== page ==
What exactly is an interconnector?

In the EU, we can import cheese from France, wine from Italy and electricity from the Netherlands. But how exactly do we get this electricity across the border? Read on to find out more.

Illustration: Erneuerbare Energien, Stromnetz und Verbraucher unter einer Lupe© BMWi

Transporting electricity across borders within the EU

As a general rule, if you travel to another country within the EU, you will be able to pass over the border without having to undergo checks. Similarly, electricity can be transported from Germany to France or from Austria to Germany without any interruptions. What the border checkpoint is for EU citizens, the interconnector is for electricity.

Linking up the grids of neighbouring countries

An interconnector is a physical link that allows electricity to be transported between two neighbouring countries. This link can take the form of an overhead powerline or an underground cable. In the EU, the electricity transmission systems of all countries are linked up via interconnectors. These make it possible to sell electricity across borders, whilst at the same time raising security of supply. For example, when there is no wind blowing in Germany, we can import hydropower from the Alpine countries. When France is experiencing a temporary shortage in electricity generation, and our wind turbines are running at full speed, we can export electricity to our French neighbours. Did you know that since 2003, Germany has been exporting more electricity than it has been importing? The latest figures stand at 56 billion kilowatt-hours and are equivalent to more than 8 per cent of our domestic consumption.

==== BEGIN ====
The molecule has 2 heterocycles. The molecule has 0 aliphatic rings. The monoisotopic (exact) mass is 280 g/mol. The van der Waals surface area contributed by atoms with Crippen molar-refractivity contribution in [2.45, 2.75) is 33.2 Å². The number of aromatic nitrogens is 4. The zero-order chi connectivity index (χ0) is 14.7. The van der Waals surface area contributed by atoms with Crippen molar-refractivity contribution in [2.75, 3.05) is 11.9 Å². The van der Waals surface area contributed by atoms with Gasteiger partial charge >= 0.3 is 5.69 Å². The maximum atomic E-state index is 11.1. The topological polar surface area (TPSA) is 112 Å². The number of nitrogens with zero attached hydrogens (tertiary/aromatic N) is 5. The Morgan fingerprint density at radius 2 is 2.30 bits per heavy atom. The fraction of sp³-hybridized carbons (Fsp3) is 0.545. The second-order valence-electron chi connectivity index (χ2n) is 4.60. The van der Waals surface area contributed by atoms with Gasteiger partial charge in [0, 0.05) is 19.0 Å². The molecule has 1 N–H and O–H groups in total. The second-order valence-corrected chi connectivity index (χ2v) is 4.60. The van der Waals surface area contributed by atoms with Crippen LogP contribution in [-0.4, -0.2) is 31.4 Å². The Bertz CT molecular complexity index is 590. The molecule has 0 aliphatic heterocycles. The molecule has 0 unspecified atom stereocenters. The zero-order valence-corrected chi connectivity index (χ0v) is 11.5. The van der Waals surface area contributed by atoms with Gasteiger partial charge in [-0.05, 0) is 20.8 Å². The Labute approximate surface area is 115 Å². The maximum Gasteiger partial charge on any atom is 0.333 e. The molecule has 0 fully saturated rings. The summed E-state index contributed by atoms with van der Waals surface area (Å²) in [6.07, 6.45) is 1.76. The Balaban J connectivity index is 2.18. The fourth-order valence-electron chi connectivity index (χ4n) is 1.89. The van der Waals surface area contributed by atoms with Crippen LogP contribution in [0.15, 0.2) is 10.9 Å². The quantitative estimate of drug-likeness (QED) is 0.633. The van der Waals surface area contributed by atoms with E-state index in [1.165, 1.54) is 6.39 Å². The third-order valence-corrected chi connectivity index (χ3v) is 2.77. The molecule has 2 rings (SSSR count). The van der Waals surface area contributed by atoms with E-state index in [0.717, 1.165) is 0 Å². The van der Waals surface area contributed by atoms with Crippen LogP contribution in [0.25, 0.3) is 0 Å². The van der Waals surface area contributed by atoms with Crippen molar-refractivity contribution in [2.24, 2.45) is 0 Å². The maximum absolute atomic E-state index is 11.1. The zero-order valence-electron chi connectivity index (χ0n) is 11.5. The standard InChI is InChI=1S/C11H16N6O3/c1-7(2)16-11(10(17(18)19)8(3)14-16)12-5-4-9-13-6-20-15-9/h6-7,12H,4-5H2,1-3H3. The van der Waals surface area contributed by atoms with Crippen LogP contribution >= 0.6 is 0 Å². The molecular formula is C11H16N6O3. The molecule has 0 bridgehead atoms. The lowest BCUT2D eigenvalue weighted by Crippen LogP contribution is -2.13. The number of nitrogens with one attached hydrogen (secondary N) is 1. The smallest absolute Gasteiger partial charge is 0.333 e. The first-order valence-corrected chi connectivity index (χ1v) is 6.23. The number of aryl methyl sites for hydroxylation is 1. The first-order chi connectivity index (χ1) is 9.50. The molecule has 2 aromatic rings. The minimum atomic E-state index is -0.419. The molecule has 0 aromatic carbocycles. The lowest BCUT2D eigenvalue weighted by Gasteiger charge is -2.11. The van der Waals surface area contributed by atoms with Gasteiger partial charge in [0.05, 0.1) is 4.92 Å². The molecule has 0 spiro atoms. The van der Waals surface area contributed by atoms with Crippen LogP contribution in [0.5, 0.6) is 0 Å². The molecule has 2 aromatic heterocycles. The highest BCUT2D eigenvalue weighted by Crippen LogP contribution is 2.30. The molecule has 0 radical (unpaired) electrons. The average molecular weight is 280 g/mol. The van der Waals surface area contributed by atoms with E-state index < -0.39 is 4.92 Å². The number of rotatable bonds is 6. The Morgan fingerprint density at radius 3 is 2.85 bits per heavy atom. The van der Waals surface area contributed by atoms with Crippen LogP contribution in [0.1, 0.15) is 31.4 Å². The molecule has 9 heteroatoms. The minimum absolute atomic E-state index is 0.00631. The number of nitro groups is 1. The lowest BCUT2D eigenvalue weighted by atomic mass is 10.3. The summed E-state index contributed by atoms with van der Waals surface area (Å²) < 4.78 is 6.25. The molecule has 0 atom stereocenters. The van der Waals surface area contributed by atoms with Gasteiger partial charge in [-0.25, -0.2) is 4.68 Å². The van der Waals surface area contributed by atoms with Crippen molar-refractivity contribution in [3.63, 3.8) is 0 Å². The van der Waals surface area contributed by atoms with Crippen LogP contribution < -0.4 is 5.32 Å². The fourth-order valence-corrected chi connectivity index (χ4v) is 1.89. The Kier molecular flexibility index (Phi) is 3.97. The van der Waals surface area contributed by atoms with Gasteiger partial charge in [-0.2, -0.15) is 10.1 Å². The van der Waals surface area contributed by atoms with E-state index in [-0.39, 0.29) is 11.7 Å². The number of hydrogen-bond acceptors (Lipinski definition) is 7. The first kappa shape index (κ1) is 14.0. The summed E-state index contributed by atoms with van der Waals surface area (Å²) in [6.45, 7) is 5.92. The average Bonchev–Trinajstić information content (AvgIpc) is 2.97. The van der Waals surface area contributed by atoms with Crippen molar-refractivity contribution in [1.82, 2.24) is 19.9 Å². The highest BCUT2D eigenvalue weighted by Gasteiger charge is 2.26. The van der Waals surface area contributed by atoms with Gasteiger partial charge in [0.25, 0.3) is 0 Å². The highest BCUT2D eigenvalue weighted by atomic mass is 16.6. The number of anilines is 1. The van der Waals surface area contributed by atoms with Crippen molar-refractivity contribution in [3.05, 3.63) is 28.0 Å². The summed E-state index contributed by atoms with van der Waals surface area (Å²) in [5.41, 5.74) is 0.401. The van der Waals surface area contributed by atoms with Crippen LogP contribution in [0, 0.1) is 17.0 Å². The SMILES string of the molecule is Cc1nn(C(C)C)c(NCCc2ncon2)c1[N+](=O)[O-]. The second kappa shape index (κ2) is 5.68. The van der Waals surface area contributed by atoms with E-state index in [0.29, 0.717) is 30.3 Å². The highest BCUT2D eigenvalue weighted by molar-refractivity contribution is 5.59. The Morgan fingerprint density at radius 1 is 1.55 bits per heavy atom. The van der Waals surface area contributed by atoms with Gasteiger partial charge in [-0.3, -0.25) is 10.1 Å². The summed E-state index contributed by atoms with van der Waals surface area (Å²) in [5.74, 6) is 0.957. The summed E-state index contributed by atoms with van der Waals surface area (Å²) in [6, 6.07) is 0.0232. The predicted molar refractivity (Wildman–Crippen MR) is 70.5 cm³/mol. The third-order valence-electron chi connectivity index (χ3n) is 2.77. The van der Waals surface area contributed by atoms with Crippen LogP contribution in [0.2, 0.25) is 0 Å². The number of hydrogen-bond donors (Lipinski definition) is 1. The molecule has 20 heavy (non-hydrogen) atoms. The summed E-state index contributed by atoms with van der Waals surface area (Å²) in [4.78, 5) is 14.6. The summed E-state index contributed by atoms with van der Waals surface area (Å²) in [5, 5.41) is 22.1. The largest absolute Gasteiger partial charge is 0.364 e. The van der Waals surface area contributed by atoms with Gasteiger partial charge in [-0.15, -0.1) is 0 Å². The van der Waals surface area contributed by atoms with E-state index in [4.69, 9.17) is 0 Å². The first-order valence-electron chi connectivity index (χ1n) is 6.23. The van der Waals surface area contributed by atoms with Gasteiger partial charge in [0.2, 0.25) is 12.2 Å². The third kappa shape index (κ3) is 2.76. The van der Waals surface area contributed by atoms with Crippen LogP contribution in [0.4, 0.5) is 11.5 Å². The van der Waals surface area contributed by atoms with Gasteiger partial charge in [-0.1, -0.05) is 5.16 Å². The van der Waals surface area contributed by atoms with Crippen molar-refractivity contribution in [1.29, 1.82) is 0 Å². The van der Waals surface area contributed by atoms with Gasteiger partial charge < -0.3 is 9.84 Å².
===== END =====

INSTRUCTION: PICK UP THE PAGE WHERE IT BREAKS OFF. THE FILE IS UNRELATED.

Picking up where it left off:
Germany – Europe’s electricity hub

The national transmission systems and the interconnectors that connect these systems between countries come together to make up the European grid. As Germany is situated at the heart of Europe, it serves as a kind of hub, with electricity flowing in from many different EU countries. Consequently, Germany also has a large number of interconnectors, particularly with Austria, Switzerland, the Netherlands and France.

And more interconnector projects are currently being developed. These include the NordLink project between Germany and Norway and the ALEGrO project between Germany and Belgium. By building these new interconnectors, Germany is also seeking to comply with European Commission rules under which every Member State needs to be able to transport 10 per cent of its electricity generation capacity to other countries by 2020. These rules are to give a further boost to European electricity trading and help build the Energy Union – an internal market for energy. Although in absolute figures, Germany has the highest number of interconnectors in the EU, it has not yet achieved the 10 per cent target. Here, smaller countries whose electricity generation capacity is lower have a clear advantage: their existing interconnectors are often sufficient to comply with the Commission’s rules.